5 Ways What you Eat Can Improve your Productivity, Performance, & Energy at Work

When I presented this topic to a local company, I started by asking, "How many of you tend to feel an afternoon slump? Maybe you start to feel a drop in your energy around say, 2 or 3 o'clock?"

For some reason, I expected just a handful of hands to go up. To my surprise, every single hand in the room went up, many with a chuckle, implying 'ah yeah. of course.'.

Energy seems to come up in many of my counseling sessions. Some know right off the bat that they feel tired throughout the day, they're running on caffeine or don't have energy by the time they get home. Others don't seem to notice a lack of energy until they improve their eating habits and all of a sudden don't know where all their energy came from. A boost in energy is a huge reason people report just 'feeling better'. Feeling energized, feels good, doesn't it? And it often ties back to food. 

There are many reasons you may feel the afternoon slump. It could be stress related, a lack of sleep, limited exercise, boredom, and even your food choices. But wellness is a cycle. Sleep, stress, nutrition, fitness, mental health - they're all connected. When we take care of ourselves in one area, we tend to take better care of ourselves in other areas too. The opposite is true to. When we neglect one area, other areas can fall by the wayside. Have you noticed when you exercise you want to eat healthier food? Or when you're stressed or tired do you tend to eat more or crave greasy, sugary foods? 

Below are 5 ways to boost your energy with nutrition, scroll all the way down for 9 nutrients to boost brain power and prevent fatigue.

1. Get Enough Fuel

A lot of busy people tend to skip meals. Some do this intentionally because they think it will help them lose weight, while others get caught up in meetings and to-do lists all day long. I would recommend you try not to do this.

Your brain needs a constant supply of glucose and fat. Glucose (sugar/carbohydrates) are used for a quick source of energy. Fat provides a a more sustained source of energy because it is not broken down as quickly as carbohydrates. Fat also provides the most energy per gram and therefore goes to the brain and heart first before tackling it's other responsibilities.


lunch at work

When your body isn't getting enough fuel (i.e. you skip meals or restrict your intake) your body is working to conserve the energy it has, making you feel tired.


On the other hand, overeating also makes the body work harder causing you to feel lethargic. Heavy, dense, or greasy meals may make you feel like this. Have you noticed?

What you can do

Start by eating something for breakfast. It sets the tone for the whole day. Even if it's an energy bar as you run out the door, a banana in the car, or a yogurt at your desk - give your brain a boost of energy right off the bat.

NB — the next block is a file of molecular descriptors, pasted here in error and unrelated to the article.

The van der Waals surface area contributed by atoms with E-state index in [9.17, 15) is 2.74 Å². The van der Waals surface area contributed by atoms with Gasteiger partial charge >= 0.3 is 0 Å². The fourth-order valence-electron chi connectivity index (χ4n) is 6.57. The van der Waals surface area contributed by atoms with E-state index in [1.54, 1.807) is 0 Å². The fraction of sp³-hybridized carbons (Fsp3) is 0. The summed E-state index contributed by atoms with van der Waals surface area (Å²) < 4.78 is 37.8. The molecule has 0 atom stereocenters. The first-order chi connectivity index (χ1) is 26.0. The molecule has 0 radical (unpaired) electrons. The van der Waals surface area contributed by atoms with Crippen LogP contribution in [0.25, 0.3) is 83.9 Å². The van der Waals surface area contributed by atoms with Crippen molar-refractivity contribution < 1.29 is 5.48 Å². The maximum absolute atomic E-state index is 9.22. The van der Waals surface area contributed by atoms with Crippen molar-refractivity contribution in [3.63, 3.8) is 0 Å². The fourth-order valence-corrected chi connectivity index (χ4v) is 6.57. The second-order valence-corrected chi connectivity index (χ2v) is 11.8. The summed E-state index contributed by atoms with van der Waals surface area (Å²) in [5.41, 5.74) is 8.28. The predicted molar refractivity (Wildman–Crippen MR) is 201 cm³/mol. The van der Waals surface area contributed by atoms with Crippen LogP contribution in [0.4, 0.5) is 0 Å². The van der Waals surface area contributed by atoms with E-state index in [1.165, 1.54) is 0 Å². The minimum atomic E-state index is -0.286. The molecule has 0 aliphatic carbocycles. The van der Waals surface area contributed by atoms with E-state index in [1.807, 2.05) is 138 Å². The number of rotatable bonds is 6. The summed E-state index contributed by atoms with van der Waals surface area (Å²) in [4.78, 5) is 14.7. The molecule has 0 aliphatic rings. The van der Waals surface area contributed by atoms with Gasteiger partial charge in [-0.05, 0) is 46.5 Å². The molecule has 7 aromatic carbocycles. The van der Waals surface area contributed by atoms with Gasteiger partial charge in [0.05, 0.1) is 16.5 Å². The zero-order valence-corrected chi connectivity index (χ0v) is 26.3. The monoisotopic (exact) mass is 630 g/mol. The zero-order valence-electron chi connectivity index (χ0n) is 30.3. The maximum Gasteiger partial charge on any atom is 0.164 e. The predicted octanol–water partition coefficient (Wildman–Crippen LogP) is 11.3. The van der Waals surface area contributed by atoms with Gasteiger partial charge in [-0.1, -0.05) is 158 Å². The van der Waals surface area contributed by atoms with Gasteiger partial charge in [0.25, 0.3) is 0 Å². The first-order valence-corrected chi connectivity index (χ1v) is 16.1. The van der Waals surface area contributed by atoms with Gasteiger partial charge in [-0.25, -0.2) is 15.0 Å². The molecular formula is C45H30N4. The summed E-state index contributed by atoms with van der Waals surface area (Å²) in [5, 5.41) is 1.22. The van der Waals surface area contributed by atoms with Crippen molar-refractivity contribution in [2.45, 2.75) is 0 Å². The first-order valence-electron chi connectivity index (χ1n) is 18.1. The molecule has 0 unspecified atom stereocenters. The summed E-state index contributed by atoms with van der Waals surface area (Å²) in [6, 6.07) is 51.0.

Get something in mid-day for lunch. Again, this does not need to be an elaborate sit down meal (although actually taking a break and clearing your mind can also improve productivity), but whatever you have time (or make time) for will work. Pack peanut butter crackers, an apple and string cheese, a sandwich, or leftovers for something easy to keep you fueled.


2. Stay Hydrated

flavored water

Dehydration can make you feel tired or cause headaches. Keep a water bottle with you during the day, especially during warmer weather or if you're an especially sweaty person. Aim for 8 8oz glasses per day. If you don't like water, try sparkling or flavored water or try adding fresh or frozen fruit.




3. Limit Alcohol

alcohol and productivity

Alcohol decreases the effectiveness of neurotransmitters and blocks oxygen from getting into cells. While research is a bit mixed as to how alcohol consumption effects our brain health long term; a 2017 study showed that those who drink, even moderately, have smaller hippocampi than non drinkers. Drinking can also affect sleep quality, which is huge for productivity!


4. Use Caffeine Wisely

Current science shows that we can safely consume 3-4 cups of coffee per day. However, caffeine affects everyone differently and research is still mixed on how it can affect our long term health.

Caffeine can temporarily enhance your memory, alertness, and cognitive function, but it also suppresses your appetite. When you're feeling tired and reach for another cup of coffee, your body may actually be asking for fuel. Sometimes a snack or meal is really the boost of energy your body needs. When the caffeine wears off, you often still feel tired and possibly even more hungry.